Gender equality in unpaid work appears to be getting a little bit closer to becoming a reality…at least for the youngest of generations.
New figures confirm that prior to the Coronavirus pandemic, women were cutting back on the amount of time they were spending on housework and caring for loved ones in 2019 just as men were taking on more of the unpaid work load, according to the annual Household, Income and Labour Dynamics in Australia (Hilda) report.
The report is based on a survey of 17,500 people in 9,500 households across the nation.
The report found that reduction in the gap has partially come from males increasing their unpaid work from an average of 24.7 hours in 2002 to 27.8 hours in 2019 as females cut their hours from 53.5 hours in 2002 to 48.7 hours in 2019.
Based on the Financy Women’s Index and analysis of 2018 HILDA data, it’s expected to take 101 years for gender equality to be achieved in unpaid.
However given the change in the latest 2019 data, that time frame is likely to have declined somewhat modestly. The December quarter Women’s Index will look at this in more detail and will be released in early February 2022.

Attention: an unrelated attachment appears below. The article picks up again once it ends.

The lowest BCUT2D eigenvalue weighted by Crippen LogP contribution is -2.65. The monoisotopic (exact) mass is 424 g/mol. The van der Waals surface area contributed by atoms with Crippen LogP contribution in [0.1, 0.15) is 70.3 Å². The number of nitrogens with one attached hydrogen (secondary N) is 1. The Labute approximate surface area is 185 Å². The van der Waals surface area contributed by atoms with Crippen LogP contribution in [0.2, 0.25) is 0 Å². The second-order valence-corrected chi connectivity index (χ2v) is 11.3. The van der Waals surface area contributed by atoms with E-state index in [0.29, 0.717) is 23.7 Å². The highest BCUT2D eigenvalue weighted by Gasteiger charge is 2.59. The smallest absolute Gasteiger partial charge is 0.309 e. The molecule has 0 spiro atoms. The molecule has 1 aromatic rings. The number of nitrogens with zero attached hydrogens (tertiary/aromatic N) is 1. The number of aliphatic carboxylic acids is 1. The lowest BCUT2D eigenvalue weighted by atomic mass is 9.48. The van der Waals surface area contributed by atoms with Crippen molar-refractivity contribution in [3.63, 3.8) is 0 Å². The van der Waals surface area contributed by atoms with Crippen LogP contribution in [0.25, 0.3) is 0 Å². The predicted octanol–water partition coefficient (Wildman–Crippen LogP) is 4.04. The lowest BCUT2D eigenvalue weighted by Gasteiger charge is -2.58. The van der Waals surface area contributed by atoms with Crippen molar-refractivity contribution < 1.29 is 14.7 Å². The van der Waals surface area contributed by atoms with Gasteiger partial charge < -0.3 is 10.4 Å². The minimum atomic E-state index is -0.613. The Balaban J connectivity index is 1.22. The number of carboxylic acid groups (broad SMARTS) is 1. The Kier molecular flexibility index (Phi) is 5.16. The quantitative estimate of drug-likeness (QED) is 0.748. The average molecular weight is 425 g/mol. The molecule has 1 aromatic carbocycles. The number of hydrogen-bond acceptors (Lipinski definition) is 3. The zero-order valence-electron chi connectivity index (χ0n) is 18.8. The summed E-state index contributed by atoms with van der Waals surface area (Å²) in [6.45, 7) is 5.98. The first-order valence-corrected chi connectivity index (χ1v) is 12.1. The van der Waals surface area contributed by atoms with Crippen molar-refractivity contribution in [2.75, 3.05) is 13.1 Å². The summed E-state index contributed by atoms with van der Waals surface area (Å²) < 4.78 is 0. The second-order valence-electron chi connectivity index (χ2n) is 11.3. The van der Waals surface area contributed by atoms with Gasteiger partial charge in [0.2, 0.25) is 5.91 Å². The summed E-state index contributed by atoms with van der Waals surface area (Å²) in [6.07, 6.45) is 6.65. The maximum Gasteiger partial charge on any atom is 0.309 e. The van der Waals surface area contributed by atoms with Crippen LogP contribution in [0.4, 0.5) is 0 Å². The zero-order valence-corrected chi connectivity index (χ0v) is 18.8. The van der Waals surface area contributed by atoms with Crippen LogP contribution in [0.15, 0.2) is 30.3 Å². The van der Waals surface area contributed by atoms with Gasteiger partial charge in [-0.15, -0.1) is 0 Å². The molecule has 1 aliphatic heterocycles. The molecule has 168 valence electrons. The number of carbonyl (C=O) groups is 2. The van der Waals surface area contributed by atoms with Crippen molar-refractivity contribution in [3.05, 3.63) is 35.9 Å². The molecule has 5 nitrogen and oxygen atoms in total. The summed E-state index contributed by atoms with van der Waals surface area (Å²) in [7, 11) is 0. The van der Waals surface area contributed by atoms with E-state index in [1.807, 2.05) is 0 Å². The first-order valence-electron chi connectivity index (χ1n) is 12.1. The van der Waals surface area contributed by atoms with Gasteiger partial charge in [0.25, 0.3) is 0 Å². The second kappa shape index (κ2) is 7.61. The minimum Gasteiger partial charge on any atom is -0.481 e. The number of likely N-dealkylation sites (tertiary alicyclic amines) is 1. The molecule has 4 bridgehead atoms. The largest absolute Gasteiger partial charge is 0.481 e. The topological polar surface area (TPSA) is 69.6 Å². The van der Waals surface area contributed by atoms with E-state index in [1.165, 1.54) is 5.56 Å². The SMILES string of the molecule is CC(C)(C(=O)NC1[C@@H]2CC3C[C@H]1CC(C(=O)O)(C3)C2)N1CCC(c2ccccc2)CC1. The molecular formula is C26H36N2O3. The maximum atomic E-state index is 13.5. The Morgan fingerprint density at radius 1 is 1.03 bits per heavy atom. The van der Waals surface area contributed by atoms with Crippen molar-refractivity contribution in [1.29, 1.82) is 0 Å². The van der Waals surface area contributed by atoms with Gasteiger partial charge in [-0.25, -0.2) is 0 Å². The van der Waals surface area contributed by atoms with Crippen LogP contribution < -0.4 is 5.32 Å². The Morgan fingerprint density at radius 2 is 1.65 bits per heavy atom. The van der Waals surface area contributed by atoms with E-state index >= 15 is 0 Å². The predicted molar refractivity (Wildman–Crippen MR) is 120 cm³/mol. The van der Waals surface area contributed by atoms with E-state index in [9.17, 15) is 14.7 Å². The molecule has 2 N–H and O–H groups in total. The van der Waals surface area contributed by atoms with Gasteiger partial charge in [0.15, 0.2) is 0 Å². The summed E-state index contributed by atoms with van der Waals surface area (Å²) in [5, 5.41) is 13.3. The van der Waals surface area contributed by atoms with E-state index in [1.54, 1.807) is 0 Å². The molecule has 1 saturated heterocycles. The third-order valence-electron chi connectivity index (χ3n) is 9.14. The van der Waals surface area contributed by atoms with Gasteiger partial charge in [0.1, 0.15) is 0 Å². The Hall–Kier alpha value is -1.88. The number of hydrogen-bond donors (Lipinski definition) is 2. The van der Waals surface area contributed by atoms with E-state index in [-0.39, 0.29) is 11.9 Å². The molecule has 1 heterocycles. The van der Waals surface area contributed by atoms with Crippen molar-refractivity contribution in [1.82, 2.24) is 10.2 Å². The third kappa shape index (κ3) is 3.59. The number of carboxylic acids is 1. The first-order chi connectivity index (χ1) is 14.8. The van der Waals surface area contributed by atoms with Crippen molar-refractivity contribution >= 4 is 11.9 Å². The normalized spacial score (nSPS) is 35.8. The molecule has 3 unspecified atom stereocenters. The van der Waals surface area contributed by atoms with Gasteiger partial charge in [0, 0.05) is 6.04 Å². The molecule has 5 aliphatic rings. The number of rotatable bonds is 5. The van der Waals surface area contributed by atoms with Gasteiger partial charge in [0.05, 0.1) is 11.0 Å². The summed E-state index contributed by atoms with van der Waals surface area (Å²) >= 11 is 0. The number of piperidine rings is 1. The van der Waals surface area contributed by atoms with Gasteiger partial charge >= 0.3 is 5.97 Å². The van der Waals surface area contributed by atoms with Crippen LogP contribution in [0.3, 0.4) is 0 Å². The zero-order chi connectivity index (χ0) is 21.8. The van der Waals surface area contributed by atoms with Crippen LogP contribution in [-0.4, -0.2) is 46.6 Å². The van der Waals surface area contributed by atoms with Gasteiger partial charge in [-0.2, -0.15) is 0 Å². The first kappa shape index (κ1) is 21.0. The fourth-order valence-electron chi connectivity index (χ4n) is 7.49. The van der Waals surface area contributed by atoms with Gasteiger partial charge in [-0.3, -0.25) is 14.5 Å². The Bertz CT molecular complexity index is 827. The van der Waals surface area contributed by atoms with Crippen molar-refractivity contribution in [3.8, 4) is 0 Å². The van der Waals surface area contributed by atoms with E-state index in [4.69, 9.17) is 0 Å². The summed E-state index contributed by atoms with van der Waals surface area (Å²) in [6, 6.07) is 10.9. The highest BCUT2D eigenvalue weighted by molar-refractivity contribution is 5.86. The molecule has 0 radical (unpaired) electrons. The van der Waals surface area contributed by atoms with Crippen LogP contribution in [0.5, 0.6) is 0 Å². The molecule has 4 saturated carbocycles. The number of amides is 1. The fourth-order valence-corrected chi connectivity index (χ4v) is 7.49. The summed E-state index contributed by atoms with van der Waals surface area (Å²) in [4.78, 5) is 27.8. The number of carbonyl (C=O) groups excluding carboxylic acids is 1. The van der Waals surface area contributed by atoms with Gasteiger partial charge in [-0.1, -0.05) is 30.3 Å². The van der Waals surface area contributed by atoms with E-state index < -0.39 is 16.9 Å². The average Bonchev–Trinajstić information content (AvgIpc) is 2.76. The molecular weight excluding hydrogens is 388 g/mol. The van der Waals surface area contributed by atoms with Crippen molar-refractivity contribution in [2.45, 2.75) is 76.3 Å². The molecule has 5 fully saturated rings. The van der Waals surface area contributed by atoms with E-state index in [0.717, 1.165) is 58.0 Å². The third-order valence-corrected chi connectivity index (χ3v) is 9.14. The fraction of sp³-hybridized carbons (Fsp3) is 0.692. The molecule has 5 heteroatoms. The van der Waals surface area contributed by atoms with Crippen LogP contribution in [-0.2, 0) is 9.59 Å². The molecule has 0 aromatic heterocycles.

The HILDA survey notes that much of the decline for partnered females with dependent children occurred between 2016 and 2019, but for partnered males with dependent children, the decline has been happening since 2014.
The gap has also narrowed somewhat for couples without dependent children, again both because males have increased their time spent on unpaid work and females have decreased their time spent on unpaid work.
Since 2010, single-parent females have on average decreased the time spent on unpaid work, prior to which there was a considerable rise in the mean time spent on unpaid work from 2007.
Women still doing more work overall
What’s particularly notable in the report is that women in relationships, either with and without children, are still working slightly more in total paid and unpaid work hours than men.
People with dependent children stand out as working more in total compared to people without dependents.
In 2019, partnered females with dependent children averaged 75.7 hours of work per week, up from 72.0 hours in 2002, while partnered males with dependent children averaged 73.7 hours of work per week, up from 69.7 hours in 2002.
Single-parent females averaged 70.0 hours of work per week in 2019, up from 65.7 hours in 2002.
By contrast, in 2019, partnered females without dependent children averaged 48.5 hours of work and partnered males without dependent children averaged 46.3 hours.
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